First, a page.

The adequacy of the general meeting board members to carry out functions is not assessed in any way. However, they are subject to special registry with Banco de Portugal.
The management function, or the day-to-day running, is the responsibility of the executive members of the management body of the institution, i.e. on the:
- Executive members of the board (in the classical and Anglo-Saxon models);
- Members of the executive board (in the German model).
The members responsible for the management function must fully comply with their fiduciary duties, the duty of loyalty and the duty of care, promoting the sound and prudent management of the institution and a solid risk culture, reflected in a sound, responsible and prudent attitude towards risk, in strict compliance with ethics rules and (substantively and not only formally) all legal provisions and applicable regulations.
Their analysis and decisions must take into account the institution’s long-term interests, considering, neutrally, the interests of their internal and external stakeholders, according to clear procedures, duly documented and formalised.
The management function must maintain close cooperation with the other corporate governance functions, ensuring their access to all means and information required for the full exercise of their functions.
As regards the treatment of risks, the management function must:
- Approve and periodically review the strategies and policies for taking up, managing, monitoring and mitigating the risks that the institution is or might be exposed to, including those posed by the macroeconomic environment in which it operates, in relation to the status of the business cycle;
- Allocate adequate resources to the management of risks inherent in the institution’s business;
- Devote sufficient time to consideration of risk issues;
- Be actively involved in the valuation of assets and the use of external credit ratings and internal models related to those risks.
Institutions must have in place a set of internal processes allowing the management function regular access to the information required for full compliance with their functions.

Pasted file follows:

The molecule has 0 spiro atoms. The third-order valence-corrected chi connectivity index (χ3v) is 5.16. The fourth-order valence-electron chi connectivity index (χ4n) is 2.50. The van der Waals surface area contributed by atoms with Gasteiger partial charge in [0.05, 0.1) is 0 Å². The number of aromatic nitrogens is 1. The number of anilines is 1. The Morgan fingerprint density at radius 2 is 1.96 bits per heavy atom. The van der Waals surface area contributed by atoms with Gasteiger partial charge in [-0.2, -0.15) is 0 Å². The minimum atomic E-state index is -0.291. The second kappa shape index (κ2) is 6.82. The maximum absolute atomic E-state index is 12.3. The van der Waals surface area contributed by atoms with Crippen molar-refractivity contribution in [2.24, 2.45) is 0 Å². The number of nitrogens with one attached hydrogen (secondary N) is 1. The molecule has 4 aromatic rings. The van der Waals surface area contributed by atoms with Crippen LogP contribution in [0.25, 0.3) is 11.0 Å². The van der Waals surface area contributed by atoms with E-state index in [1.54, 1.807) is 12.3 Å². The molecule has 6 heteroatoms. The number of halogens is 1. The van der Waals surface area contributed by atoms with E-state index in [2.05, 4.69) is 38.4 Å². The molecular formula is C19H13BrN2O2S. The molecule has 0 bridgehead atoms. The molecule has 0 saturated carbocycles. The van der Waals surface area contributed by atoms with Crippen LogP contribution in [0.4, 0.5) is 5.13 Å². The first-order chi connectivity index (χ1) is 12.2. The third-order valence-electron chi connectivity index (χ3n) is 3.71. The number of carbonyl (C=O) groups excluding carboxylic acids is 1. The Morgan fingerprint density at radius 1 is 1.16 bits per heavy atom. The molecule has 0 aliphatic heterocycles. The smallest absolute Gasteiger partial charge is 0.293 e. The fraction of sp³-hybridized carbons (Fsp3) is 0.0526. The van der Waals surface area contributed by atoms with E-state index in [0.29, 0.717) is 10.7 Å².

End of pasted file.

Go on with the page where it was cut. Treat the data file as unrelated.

The management body shall be composed of at least three members, two of which shall be responsible for the day-to-day management of the institution. In any case, the institution shall be responsible for defining the number of members in the management body. The institution must be able to fully justify to Banco de Portugal, from a prudential point of view, the need and appropriateness of that number.
The institution must ensure, at all times, that the members of the institution’s management body are suitable for the exercise of their functions, and meet the legal requirements for that purpose.
The internal supervision function shall be the responsibility of the non-executive members of the management body and/or the members of the supervisory body, i.e.:
- Non-executive members of the management body (in the classical and Anglo-Saxon models), including the members of the Audit Committee (in the Anglo-Saxon model);
- Members of the board of auditors (in the classical model);
- Members of the general and supervisory body (in the German model).
Public-interest entities must have a collective supervisory body.
The exercise of the internal supervision function implies full compliance with the fiduciary duties of members of the supervisory and management bodies (the duty of loyalty and the duty of care), as well as the exercise of the post in an ethical manner, promoting the sound and prudent management of the institution, and maintaining close cooperation with the other governance functions.
The supervisory body’s function is not limited to merely accounting and financial monitoring of the management body’s activity. It is responsible for monitoring, in a diligent and informed manner, the operation of the management body, making sure that its analysis and decision are based on the principles underlying sound and prudent management, in strict compliance with its ethical and fiduciary duties.
Non-executive members of the management bodies are full members of the management bodies to which no executive functions have been assigned.
Non-executive members of the management bodies must monitor the activity of the executive members in a critical, diligent and informed manner, fully exercising the duty of general supervision of their activity. They must also play a critical role in the decisions made by the management body as a whole.
Non-executive members of the management bodies shall effectively carry out all the powers entrusted to them, with a view to promoting the sound and prudent management of the institution.
They must collaborate well with the supervisory body or, where they are members of an audit committee, they must carry out effectively the specific powers resulting from that membership.
The internal supervision function must maintain a close relationship with the institution’s internal control system.